Crime and Violence

Federal Police open fire on a U.S. Embassy vehicle

The U.S. Embassy vehicle remains guarded by Mexican military officials following the attack on Friday, August 24. Two U.S. Embassy attachés were injured by the gun fire, though remain in stable condition in a Mexico City hospital. Photo: Reuters

08/25/12 – On August 24, a diplomatic vehicle from the U.S. Embassy in Mexico was fired upon multiple times by unidentified individuals among whom were Mexican Federal Police (Policía Federal, PF) who were conducting anti-crime operations in the area. Two U.S. officials and a Mexican Navy officer were wounded during the shooting, which took place while driving on a highway that connects Mexico City with Cuernavaca, Morelos. The injured were treated for their wounds at a hospital in Cuernavaca where they were stabilized before being transferred to Mexico City.

According to reports form authorities from both countries, the U.S. officers were heading to a military installation in the town of El Capulin to conduct training for members of the Mexican military. Around 8:00 a.m. the diplomatic vehicle (SUV) was driving on the highway between the communities of Tres Marias and Huitzilac when they were approached by a vehicle whose unidentified passengers displayed weapons and, according to several versions, opened fire against the Toyota SUV. As the driver of the U.S. vehicle tried to escape, three other vehicles joined the first unidentified vehicle and started chasing them. Reports indicate that a Federal Police patrol was involved. Passengers in all four vehicles allegedly fired upon the U.S. car, while a Mexican Navy officer traveling with the U.S. personnel called for help to a nearby military station. After a series of gunshots, the U.S. vehicle stopped on the highway–though it is not clear whether the driver stopped because of the wounds–where it came under fire again, mostly on the passenger-side window. Despite it being bulletproof and armored, the intense attacks penetrated the vehicle’s protection and injured the passengers. Upon the Navy’s arrival to the scene, the area was cordoned off and guarded by more than 100 heavily armed marines and soldiers who closed the highway off for hours.

The news of alleged involvement of Mexico’s Federal Police (Policía Federal, PF) in the shootings quickly escalated the level of scrutiny and interest in the case. The PF acknowledged that its own officers, who were in the area conducting anti-crime operations, did indeed fire on the Embassy’s vehicle, but did not explain why. Nevertheless, a U.S. official who was briefed on the shooting said later that all the shots were said to have been fired by Federal Police, though that still remains unclear at this point. Mexican prosecutors at the Attorney General’s Office (Procuraduría General de la República, PGR) released a statement late Friday affirming that 12 police officers were being held for questioning. According to the officers’ legal representative, the detainees remain in custody of the PGR, but apparently were initially held incommunicado for up to 20 hours. Their attorney also noted they were granted an amparo to be released until formal charges are presented.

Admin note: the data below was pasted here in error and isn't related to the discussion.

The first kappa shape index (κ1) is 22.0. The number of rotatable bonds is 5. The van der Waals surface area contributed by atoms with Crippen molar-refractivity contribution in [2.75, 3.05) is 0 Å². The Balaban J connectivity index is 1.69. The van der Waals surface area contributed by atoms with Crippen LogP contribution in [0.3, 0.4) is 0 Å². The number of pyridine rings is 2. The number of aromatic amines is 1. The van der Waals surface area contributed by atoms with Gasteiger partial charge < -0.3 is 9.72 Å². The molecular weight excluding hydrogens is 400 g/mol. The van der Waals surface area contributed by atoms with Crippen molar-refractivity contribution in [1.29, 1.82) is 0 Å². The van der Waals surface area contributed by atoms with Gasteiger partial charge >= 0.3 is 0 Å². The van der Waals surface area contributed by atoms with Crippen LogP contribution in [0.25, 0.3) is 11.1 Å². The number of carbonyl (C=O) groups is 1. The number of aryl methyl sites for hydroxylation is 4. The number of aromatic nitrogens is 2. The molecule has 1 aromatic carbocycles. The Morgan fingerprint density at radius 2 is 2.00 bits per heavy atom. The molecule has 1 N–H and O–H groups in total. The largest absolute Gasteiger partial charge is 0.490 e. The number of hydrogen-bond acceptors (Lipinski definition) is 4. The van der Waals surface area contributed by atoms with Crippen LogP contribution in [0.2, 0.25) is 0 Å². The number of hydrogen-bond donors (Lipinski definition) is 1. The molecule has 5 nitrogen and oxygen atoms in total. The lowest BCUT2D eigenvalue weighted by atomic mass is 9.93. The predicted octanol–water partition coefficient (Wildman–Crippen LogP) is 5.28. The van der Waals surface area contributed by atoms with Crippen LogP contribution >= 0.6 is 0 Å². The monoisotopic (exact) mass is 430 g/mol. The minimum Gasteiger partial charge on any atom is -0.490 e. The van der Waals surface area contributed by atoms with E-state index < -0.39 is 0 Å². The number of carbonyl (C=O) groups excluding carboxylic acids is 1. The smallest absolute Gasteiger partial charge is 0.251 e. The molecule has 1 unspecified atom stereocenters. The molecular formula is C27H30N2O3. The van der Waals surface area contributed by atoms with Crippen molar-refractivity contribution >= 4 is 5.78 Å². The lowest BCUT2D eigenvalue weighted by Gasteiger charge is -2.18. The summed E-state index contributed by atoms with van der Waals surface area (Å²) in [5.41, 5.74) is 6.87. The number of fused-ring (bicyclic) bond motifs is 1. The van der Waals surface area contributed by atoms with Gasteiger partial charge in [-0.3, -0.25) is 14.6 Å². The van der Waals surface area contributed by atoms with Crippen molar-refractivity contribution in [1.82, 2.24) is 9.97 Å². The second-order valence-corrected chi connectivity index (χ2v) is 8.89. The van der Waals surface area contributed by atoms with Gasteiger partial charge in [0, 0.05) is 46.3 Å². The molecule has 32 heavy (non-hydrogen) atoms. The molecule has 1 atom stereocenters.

The U.S. Embassy said it was helping Mexican authorities conduct the investigation. It reported that the wounded were not agents of the Drug Enforcement Administration (DEA) nor the Federal Bureau of Investigation (FBI), though officials from neither country identified which agency they worked for. News sources, however, did release some information, naming the injured individuals as Stan Dove Boss (50) and Jess Hods Garner (49), both functionaries of the U.S. Embassy in Mexico. Victoria Nuland, a State Department spokeswoman in Washington, D.C., said that they received appropriate medical care and are in stable condition. U.S. Democrat Rep. Henry Cuellar, who closely follows the relations between the United States and Mexico, added that both countries appeared to be working together to determine the cause of the shooting.

This is the third attack on U.S. diplomatic personnel in Mexico in two years. As the Justice in Mexico Project reported, “three people linked to the U.S. Consulate in Ciudad Juárez were killed in two separate attacks” on March 13, 2010. A year later, on February 15, 2011, U.S. Immigration and Customs Enforcement (ICE) Agent Jaime Zapata was killed, while another was wounded, when gunmen fired on their vehicle while driving through northern Mexico.


“Three linked to U.S. Consulate killed in Ciudad Juárez.” Justice in Mexico Project. March 15, 2010.

“U.S. Agent killed by Mexican Gunmen.” Justice in Mexico Project. February 17, 2011.

Organización Editorial Mexicana. “Dispararon federales a funcionarios de la Embajada de EU.” El Sol de Cuernavaca. August 24, 2012.

“Mexican police open fire on US embassy car.” The Telegraph. August 24, 2012.

“Policía Federal fue quien disparó a automóvil diplomático de EU.” Diario La Verdad. August 24, 2012.

Castillo, Eduardo. “Mexico probes why federal cops fired at US gov car.” Associated Press. August 25, 2012.

Redacción. “Denuncian incomunicación con federales.” Reforma. August 25, 2012.

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